Monday, September 27, 2010

Two Plays by Tom Stoppard

I just reread The Real Inspector Hound and After Magritte, two plays by Tom StoppardThe Real Inspector Hound, a parody of the "murder at the stately English country home" genre, is much the better.  But my favorite exchange was in After Magritte:

THELMA:  ... All I can say is I'll be glad when it's all over and things are back to normal.  It's making you short-tempered and argumentative.  You contradict everything I say --
HARRIS: (heatedlyThat I deny --

What if, instead of contradicting her, Harris had agreed with Thelma and said "You're right"? 

Stoppard has worked on film scripts as well as theater.  The dystopian film Brazil, directed by Terry Gilliam, is one of my favorites.  I didn't realize that he also contributed much of the dialog for Indiana Jones and the Last Crusade, a Steven Spielberg film that I also enjoyed.

This (substantive) modification of Stoppard's dialog has bothered me:

ALICE:  You contradict everything I say.
BOB:  You're right.

I considered whether this might be some variant of the Liar Paradox similar to:

The next sentence is false.
The previous sentence is true.

That really is a logical paradox:  try to make the first sentence true - it doesn't work;  try to make the first sentence false - it doesn't work either.

But there's really no logical problem with Alice and Bob.  Alice's statement is false and so is Bob's.  Bob's response falsifies Alice's previous statement.  Bob proves Alice wrong by agreeing with her.  However since Bob proved Alice wrong, in a certain sense he actually did contradict her.   Which would seem to make Alice's statement true (or at least it could be true - assuming all of Bob's other statements also contradicted her).  But didn't I just say it was false?  Still it isn't really a paradox in pure logic.  Is it?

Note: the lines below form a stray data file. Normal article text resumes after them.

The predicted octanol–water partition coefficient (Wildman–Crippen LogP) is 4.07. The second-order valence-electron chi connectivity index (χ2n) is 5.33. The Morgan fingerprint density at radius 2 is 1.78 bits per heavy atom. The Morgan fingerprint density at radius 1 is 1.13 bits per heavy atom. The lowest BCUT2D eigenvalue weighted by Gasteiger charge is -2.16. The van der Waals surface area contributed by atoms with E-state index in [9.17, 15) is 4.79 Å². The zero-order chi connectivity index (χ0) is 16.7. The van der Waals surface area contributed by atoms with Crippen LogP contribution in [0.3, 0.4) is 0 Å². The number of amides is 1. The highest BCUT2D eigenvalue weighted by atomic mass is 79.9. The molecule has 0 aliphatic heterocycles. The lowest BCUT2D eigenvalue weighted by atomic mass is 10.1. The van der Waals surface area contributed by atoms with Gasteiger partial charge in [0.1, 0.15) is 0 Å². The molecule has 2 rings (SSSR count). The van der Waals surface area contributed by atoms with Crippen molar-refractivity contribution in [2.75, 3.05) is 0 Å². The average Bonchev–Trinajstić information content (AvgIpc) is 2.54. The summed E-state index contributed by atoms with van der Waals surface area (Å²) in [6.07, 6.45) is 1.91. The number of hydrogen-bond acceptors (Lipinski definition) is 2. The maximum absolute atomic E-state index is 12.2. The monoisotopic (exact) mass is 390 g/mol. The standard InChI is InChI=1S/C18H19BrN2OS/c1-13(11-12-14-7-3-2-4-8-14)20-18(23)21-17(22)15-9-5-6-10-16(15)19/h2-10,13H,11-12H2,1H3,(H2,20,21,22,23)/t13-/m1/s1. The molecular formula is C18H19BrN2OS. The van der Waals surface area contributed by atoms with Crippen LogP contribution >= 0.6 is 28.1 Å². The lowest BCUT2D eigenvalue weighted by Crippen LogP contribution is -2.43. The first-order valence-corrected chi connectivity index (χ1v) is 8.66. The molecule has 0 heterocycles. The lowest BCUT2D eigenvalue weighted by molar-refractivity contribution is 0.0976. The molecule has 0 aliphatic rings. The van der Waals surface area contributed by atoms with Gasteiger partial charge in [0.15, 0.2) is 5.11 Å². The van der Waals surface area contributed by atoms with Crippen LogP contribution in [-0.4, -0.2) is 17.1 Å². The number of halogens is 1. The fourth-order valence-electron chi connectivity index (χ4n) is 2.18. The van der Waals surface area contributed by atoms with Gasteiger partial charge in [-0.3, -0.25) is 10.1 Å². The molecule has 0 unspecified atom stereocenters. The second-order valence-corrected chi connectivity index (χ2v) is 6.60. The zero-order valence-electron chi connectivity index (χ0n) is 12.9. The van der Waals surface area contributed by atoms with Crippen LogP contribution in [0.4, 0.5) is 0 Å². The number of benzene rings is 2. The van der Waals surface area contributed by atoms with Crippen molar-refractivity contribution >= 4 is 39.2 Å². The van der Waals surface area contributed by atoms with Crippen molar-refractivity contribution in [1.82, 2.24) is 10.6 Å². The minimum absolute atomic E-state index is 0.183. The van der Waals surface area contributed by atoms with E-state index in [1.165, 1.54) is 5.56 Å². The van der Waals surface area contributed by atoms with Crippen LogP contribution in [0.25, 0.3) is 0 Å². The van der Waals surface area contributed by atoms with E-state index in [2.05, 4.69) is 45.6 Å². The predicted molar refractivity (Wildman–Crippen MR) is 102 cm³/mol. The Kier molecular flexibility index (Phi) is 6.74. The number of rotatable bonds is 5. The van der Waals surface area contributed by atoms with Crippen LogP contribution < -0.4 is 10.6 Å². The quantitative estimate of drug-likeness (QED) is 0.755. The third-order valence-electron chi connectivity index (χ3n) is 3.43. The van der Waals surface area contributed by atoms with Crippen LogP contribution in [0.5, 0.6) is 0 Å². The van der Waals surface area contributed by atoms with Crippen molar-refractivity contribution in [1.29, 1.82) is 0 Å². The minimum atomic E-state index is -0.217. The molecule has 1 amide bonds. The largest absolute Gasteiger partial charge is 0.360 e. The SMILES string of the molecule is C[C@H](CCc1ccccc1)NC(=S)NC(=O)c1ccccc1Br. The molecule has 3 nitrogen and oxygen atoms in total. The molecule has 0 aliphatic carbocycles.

While we're at it, let's take a look at this stripped-down version of Stoppard's original Thelma and Harris exchange:

THELMA: You contradict everything I say.
HARRIS: That I deny.

Thelma's statement could be true (at least when Harris contradicts her in all other cases - let's go ahead assume that).  The Harris statement denies what Thelma just said, that denial counts as a contradiction (I suppose) and so the Harris statement is consistent with the meaning of Thelma's assertion.  Hence, the Harris statement supports Thelma's assertion.  Then given that we're assuming Harris otherwise contradicts Thelma, Thelma's statement must be true.  On the other hand, Thelma asserts that Harris contradicts everything she says and Harris' subsequent statement supports that.  If Harris' statement supports Thelma's statement, it can hardly be contradicting her.  So Thelma's statment must be false.  But didn't I just say Thelma's statement must be true?  Oops. 

What do you think?  But please, don't contradict everything I say.

"if it was so, it might be; and if it were so, it would be; but as it isn't, it ain't. That's logic."
--- Tweedledee in Through the Looking Glass by Lewis Carroll.

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